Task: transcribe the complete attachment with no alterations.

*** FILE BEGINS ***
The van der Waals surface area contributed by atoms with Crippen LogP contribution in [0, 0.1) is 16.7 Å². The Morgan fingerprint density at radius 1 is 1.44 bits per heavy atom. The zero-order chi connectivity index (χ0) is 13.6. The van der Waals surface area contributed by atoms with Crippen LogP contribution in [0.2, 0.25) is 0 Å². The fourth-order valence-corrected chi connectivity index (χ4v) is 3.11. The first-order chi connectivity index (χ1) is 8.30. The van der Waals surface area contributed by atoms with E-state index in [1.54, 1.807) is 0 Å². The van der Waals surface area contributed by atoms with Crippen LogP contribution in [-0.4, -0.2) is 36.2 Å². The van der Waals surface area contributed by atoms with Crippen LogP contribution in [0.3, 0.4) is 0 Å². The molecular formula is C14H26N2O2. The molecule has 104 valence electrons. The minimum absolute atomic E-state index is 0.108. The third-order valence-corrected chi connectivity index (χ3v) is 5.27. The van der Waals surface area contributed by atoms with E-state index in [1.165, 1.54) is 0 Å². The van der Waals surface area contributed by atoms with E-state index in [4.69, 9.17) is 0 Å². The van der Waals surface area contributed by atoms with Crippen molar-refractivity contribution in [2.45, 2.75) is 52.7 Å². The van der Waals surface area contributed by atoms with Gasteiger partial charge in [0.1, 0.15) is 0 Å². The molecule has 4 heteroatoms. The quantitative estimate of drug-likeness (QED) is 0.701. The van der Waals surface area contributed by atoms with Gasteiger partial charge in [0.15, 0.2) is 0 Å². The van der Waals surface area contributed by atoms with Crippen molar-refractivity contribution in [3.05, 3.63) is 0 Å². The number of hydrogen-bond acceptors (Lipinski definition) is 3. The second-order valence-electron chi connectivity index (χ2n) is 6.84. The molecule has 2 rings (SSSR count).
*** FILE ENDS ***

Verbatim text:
The van der Waals surface area contributed by atoms with Crippen LogP contribution in [0, 0.1) is 16.7 Å². The Morgan fingerprint density at radius 1 is 1.44 bits per heavy atom. The zero-order chi connectivity index (χ0) is 13.6. The van der Waals surface area contributed by atoms with Crippen LogP contribution in [0.2, 0.25) is 0 Å². The fourth-order valence-corrected chi connectivity index (χ4v) is 3.11. The first-order chi connectivity index (χ1) is 8.30. The van der Waals surface area contributed by atoms with E-state index in [1.54, 1.807) is 0 Å². The van der Waals surface area contributed by atoms with Crippen LogP contribution in [-0.4, -0.2) is 36.2 Å². The van der Waals surface area contributed by atoms with Crippen LogP contribution in [0.3, 0.4) is 0 Å². The molecular formula is C14H26N2O2. The molecule has 104 valence electrons. The minimum absolute atomic E-state index is 0.108. The third-order valence-corrected chi connectivity index (χ3v) is 5.27. The van der Waals surface area contributed by atoms with E-state index in [1.165, 1.54) is 0 Å². The van der Waals surface area contributed by atoms with E-state index in [4.69, 9.17) is 0 Å². The van der Waals surface area contributed by atoms with Crippen molar-refractivity contribution in [2.45, 2.75) is 52.7 Å². The van der Waals surface area contributed by atoms with Gasteiger partial charge in [0.1, 0.15) is 0 Å². The molecule has 4 heteroatoms. The quantitative estimate of drug-likeness (QED) is 0.701. The van der Waals surface area contributed by atoms with Gasteiger partial charge in [0.15, 0.2) is 0 Å². The van der Waals surface area contributed by atoms with Crippen molar-refractivity contribution in [3.05, 3.63) is 0 Å². The number of hydrogen-bond acceptors (Lipinski definition) is 3. The second-order valence-electron chi connectivity index (χ2n) is 6.84. The molecule has 2 rings (SSSR count).